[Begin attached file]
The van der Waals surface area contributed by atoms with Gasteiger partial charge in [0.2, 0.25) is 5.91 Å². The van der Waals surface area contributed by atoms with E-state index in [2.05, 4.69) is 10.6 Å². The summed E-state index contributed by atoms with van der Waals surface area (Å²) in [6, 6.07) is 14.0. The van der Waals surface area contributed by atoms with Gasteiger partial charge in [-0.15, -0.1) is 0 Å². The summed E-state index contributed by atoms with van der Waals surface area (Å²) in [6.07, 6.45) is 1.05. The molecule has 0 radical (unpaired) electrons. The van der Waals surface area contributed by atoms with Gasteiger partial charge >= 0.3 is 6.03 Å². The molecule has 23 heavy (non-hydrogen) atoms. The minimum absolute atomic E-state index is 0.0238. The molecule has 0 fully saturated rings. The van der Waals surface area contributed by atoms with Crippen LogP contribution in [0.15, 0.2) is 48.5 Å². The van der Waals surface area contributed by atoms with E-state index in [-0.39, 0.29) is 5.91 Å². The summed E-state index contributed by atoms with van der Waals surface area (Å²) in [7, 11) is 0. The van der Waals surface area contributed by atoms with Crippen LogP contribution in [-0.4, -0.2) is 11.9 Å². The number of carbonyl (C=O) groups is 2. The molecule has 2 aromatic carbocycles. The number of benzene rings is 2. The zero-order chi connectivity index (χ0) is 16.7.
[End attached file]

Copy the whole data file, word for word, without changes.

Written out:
The van der Waals surface area contributed by atoms with Gasteiger partial charge in [0.2, 0.25) is 5.91 Å². The van der Waals surface area contributed by atoms with E-state index in [2.05, 4.69) is 10.6 Å². The summed E-state index contributed by atoms with van der Waals surface area (Å²) in [6, 6.07) is 14.0. The van der Waals surface area contributed by atoms with Gasteiger partial charge in [-0.15, -0.1) is 0 Å². The summed E-state index contributed by atoms with van der Waals surface area (Å²) in [6.07, 6.45) is 1.05. The molecule has 0 radical (unpaired) electrons. The van der Waals surface area contributed by atoms with Gasteiger partial charge >= 0.3 is 6.03 Å². The molecule has 23 heavy (non-hydrogen) atoms. The minimum absolute atomic E-state index is 0.0238. The molecule has 0 fully saturated rings. The van der Waals surface area contributed by atoms with Crippen LogP contribution in [0.15, 0.2) is 48.5 Å². The van der Waals surface area contributed by atoms with E-state index in [-0.39, 0.29) is 5.91 Å². The summed E-state index contributed by atoms with van der Waals surface area (Å²) in [7, 11) is 0. The van der Waals surface area contributed by atoms with Crippen LogP contribution in [-0.4, -0.2) is 11.9 Å². The number of carbonyl (C=O) groups is 2. The molecule has 2 aromatic carbocycles. The number of benzene rings is 2. The zero-order chi connectivity index (χ0) is 16.7.